Lately, we have seen some of the most exciting developments in the futuristic manufacturing industry. Irrespective of you being a specialized professional or just a consumer – you have to agree that the rise in the production of 3D printed prosthetic devices took the equipment to some good usage, and all the credit goes to the 3D printing technology!
A couple of weeks ago a student named Fraser Leid, Industrial Design and Innovator, designed a 3D printable prosthetic hand as a project and named it “Prehensile”. His design is nothing like the world has ever seen before. He said that 3D printing has allowed him to entirely reinvent the prosthetic hand.
According to Leid:
“The Inspiration behind the Printed Prehensile was the idea that it came in a kit — something that a person without the limb would be able to buy and have assembled — which in turn, would greatly lessen the cost of the prosthesis and also allow the user the opportunity to personalise it (Hands building Hands). The system is a blend of various thicknesses of ABS Plastic and Aluminum fittings, which either are assembled with cap screws or as a snap-fit. An interesting take on the idea was to integrate Nylon cord as the material required for flexor and extensor movements, as well as individual coiled springs to help the fingers to reset.”
Leid, having merely two years of education in the field of Industrial Designing, has already made impression to a certain extent within the industrial manufacturing business. His projects have already been featured in numerous popular magazines and blogs, he has been referred to several firms in New York, and his achievements give us the impression that he is on the right path to make an impact on the world.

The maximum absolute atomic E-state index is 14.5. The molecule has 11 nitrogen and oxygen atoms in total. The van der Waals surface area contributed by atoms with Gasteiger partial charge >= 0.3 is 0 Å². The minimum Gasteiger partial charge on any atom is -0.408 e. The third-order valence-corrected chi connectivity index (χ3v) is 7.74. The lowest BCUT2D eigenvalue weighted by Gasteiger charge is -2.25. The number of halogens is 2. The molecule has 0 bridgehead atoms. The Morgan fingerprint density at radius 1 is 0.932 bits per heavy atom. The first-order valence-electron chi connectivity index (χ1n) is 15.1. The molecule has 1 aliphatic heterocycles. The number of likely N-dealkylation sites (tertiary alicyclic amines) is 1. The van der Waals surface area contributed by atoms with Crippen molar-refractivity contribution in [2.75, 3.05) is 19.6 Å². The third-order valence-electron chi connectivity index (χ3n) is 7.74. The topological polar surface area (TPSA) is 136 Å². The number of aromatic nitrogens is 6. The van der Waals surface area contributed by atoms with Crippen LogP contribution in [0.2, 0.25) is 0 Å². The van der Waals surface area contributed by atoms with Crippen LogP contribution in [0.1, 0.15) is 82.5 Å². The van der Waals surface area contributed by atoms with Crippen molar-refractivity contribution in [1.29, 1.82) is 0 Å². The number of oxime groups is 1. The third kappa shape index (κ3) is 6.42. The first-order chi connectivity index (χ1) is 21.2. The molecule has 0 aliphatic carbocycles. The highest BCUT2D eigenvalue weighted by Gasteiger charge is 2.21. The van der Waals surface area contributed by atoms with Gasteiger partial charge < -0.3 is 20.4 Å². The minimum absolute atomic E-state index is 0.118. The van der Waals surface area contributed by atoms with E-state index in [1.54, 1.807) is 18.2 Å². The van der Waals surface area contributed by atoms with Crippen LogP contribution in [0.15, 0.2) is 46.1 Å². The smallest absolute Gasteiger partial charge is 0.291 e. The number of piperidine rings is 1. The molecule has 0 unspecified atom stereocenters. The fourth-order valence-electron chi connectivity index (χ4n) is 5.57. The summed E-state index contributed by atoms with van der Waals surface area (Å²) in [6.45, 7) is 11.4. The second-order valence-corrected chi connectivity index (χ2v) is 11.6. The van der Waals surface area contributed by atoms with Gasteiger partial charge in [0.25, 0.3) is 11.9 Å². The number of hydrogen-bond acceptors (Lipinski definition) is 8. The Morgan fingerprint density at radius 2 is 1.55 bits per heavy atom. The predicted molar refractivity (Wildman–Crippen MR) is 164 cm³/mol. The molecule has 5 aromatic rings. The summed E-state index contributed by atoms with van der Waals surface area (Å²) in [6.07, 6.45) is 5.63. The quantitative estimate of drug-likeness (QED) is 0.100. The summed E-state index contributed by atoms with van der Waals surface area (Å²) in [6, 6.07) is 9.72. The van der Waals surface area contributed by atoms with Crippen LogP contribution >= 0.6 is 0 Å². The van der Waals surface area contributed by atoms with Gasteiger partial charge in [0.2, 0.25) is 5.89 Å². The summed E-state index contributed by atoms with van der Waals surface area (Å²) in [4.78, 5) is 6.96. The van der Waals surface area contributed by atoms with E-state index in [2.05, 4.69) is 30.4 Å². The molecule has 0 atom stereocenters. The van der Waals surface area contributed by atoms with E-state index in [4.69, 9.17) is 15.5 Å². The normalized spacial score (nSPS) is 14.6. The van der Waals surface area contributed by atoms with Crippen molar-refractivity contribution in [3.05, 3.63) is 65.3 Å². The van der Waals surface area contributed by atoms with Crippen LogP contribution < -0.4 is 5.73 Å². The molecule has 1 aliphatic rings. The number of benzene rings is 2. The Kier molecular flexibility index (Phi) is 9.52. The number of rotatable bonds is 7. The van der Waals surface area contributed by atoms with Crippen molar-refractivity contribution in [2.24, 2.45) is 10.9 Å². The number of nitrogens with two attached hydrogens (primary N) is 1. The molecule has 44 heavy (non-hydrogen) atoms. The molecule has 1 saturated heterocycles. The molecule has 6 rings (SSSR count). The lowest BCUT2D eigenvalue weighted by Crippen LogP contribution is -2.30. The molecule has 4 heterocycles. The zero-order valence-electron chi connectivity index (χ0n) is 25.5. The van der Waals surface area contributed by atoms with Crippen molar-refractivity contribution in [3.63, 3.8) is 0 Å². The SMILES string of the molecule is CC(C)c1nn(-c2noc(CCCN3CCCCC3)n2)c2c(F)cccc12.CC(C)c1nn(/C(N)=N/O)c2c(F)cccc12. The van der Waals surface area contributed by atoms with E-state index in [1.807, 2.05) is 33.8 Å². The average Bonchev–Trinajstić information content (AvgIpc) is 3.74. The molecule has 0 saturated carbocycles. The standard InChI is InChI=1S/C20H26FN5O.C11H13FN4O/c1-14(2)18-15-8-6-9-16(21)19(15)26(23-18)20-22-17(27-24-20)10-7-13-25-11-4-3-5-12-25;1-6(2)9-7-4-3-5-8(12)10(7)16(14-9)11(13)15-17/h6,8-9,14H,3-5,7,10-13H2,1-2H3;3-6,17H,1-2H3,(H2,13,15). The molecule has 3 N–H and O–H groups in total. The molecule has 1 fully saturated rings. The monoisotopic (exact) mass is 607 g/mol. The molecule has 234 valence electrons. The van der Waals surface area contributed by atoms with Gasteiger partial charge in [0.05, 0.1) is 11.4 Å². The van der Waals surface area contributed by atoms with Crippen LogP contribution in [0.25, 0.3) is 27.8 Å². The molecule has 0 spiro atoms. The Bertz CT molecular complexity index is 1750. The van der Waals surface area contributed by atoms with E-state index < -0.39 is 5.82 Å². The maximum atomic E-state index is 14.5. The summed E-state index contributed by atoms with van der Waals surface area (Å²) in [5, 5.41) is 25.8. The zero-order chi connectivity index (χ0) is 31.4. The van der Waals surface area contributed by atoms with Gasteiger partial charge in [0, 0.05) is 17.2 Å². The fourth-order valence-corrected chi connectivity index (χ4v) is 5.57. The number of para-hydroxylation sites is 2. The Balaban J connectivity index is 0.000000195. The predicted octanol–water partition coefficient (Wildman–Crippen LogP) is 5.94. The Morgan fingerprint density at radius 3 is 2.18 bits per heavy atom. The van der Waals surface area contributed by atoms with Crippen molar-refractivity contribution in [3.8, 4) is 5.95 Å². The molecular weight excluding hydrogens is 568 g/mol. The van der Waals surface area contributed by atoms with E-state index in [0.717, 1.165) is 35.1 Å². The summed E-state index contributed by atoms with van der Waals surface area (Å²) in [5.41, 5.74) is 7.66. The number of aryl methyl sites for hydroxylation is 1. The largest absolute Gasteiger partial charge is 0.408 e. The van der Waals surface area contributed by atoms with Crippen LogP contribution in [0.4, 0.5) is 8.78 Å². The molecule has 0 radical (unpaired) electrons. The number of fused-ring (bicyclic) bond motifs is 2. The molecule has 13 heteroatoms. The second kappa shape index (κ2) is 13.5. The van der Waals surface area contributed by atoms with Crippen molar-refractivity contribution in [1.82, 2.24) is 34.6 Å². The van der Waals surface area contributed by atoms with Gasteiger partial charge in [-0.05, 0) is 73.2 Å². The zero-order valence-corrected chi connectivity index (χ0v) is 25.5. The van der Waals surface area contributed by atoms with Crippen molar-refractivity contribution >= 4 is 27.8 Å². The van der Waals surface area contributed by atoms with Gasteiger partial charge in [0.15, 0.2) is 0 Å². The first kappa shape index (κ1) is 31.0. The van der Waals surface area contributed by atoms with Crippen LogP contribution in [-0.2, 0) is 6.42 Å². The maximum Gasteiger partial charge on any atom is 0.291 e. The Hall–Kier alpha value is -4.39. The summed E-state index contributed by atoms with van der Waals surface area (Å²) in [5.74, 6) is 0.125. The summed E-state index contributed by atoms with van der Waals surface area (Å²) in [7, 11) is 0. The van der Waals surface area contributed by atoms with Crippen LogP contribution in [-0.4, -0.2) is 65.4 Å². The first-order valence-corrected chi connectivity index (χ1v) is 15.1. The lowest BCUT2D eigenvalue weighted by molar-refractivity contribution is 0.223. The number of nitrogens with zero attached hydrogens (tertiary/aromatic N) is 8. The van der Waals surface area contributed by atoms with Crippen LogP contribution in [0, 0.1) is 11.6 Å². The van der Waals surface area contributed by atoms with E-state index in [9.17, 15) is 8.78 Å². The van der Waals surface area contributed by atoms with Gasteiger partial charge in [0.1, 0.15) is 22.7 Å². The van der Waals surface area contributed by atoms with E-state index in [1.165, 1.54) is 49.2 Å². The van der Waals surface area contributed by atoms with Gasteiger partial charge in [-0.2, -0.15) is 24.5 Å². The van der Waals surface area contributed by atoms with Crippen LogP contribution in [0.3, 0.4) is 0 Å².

According to the information posted by Leid:
“Many have been able to combine the capability of modelling and printing to create the most amazing utilities. The modification of prosthetics is one such example. What many haven’t been able to achieve is a prosthetic that registers similar characteristics with the human appendage. Though rough around the edges, Prehensile offers the user to combine an elegant form with hardy, easy-to-incorporate materials, to make the hand not only normal to the eye, but attractive.”
The Prehensile’s fingertips are precisely rubberized to allow easy placement as well as gripping of objects. These fingertips are assembled in such a way that they can be replaced without any difficulty in case they deteriorate.
The sophisticated construction of hand and attractive design demonstrates that Leid has built it diligently to imitate the mechanism of a real human hand. His goal was not only to produce a hand that would be ordinary in its appearance but to build a device which would be eye-catching too.
The 3D Printed Prehensile imitates 27 bones of the natural human hand, comprising of aluminium tubing and coiled springs of various widths, which will make sure that it delivers highly reactive functionality. The nylon is used to allow the flexing and extension movements of each finger, and each finger is equipped with two cords. Each of these modules can be printed using ABS plastic, and some of the parts can be assembled using stainless-steel screws while the others can be assembled onto various joints as snap-fit.
The Prehensile hand is split into two categories and consists of two main sectors:
- The Phalanges Collective: It is the array of digits, from the fingertip to the knuckle joint.
- The Metacarpal Housing: It is the centre of operation of hand, which houses the individual flexor and extensor cords.
For the folks planned to order these kits will be provided with the STL files for 3D printing and the metal parts. All these individuals have to do is print the parts, depending on their required size, and then assemble the hand.
Leid, while discussing the design, said:
“Something all the more important that I wanted to address, and probably most important of all, was to make the internal mechanics visible because I believe that anatomy of this nature is elegant to witness (Like a skeletonized watch) I wanted the wearer to be proud of their prosthesis, not shying away because they have a disability, but to even go so far as to boast about it and to show people how it works. From the feedback I’ve received so far, many are drawn to it because of its presentation. It seems like people enjoy the things that are a little bit out of the ordinary.”
At the moment, the Prehensile hand is still under the modelling phase, but Leid expects that he will be able to present a more superior version within a year.